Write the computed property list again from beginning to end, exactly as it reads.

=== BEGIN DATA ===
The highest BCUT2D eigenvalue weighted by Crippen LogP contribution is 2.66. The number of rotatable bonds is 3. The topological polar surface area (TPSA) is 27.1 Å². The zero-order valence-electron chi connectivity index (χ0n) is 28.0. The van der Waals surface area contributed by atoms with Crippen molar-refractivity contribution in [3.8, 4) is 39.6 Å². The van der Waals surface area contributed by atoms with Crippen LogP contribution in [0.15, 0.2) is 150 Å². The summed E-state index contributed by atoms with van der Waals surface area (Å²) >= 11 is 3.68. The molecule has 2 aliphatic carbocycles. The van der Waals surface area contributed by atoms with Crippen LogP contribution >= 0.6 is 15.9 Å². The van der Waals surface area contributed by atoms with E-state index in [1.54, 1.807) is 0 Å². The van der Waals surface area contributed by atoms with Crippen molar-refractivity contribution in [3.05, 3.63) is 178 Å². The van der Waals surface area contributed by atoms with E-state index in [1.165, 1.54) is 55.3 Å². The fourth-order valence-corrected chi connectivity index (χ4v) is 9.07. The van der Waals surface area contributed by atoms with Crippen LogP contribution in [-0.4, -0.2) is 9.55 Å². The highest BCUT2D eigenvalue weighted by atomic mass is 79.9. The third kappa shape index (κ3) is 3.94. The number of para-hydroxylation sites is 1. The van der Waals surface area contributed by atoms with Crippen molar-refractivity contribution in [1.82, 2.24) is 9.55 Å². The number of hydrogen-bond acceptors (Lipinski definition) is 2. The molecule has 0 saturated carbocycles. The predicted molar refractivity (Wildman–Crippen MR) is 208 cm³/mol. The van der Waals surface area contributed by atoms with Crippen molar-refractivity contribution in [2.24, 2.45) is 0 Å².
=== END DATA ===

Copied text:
The highest BCUT2D eigenvalue weighted by Crippen LogP contribution is 2.66. The number of rotatable bonds is 3. The topological polar surface area (TPSA) is 27.1 Å². The zero-order valence-electron chi connectivity index (χ0n) is 28.0. The van der Waals surface area contributed by atoms with Crippen molar-refractivity contribution in [3.8, 4) is 39.6 Å². The van der Waals surface area contributed by atoms with Crippen LogP contribution in [0.15, 0.2) is 150 Å². The summed E-state index contributed by atoms with van der Waals surface area (Å²) >= 11 is 3.68. The molecule has 2 aliphatic carbocycles. The van der Waals surface area contributed by atoms with Crippen LogP contribution >= 0.6 is 15.9 Å². The van der Waals surface area contributed by atoms with E-state index in [1.54, 1.807) is 0 Å². The van der Waals surface area contributed by atoms with Crippen molar-refractivity contribution in [3.05, 3.63) is 178 Å². The van der Waals surface area contributed by atoms with E-state index in [1.165, 1.54) is 55.3 Å². The fourth-order valence-corrected chi connectivity index (χ4v) is 9.07. The van der Waals surface area contributed by atoms with Crippen LogP contribution in [-0.4, -0.2) is 9.55 Å². The highest BCUT2D eigenvalue weighted by atomic mass is 79.9. The third kappa shape index (κ3) is 3.94. The number of para-hydroxylation sites is 1. The van der Waals surface area contributed by atoms with Crippen molar-refractivity contribution in [1.82, 2.24) is 9.55 Å². The number of hydrogen-bond acceptors (Lipinski definition) is 2. The molecule has 0 saturated carbocycles. The predicted molar refractivity (Wildman–Crippen MR) is 208 cm³/mol. The van der Waals surface area contributed by atoms with Crippen molar-refractivity contribution in [2.24, 2.45) is 0 Å².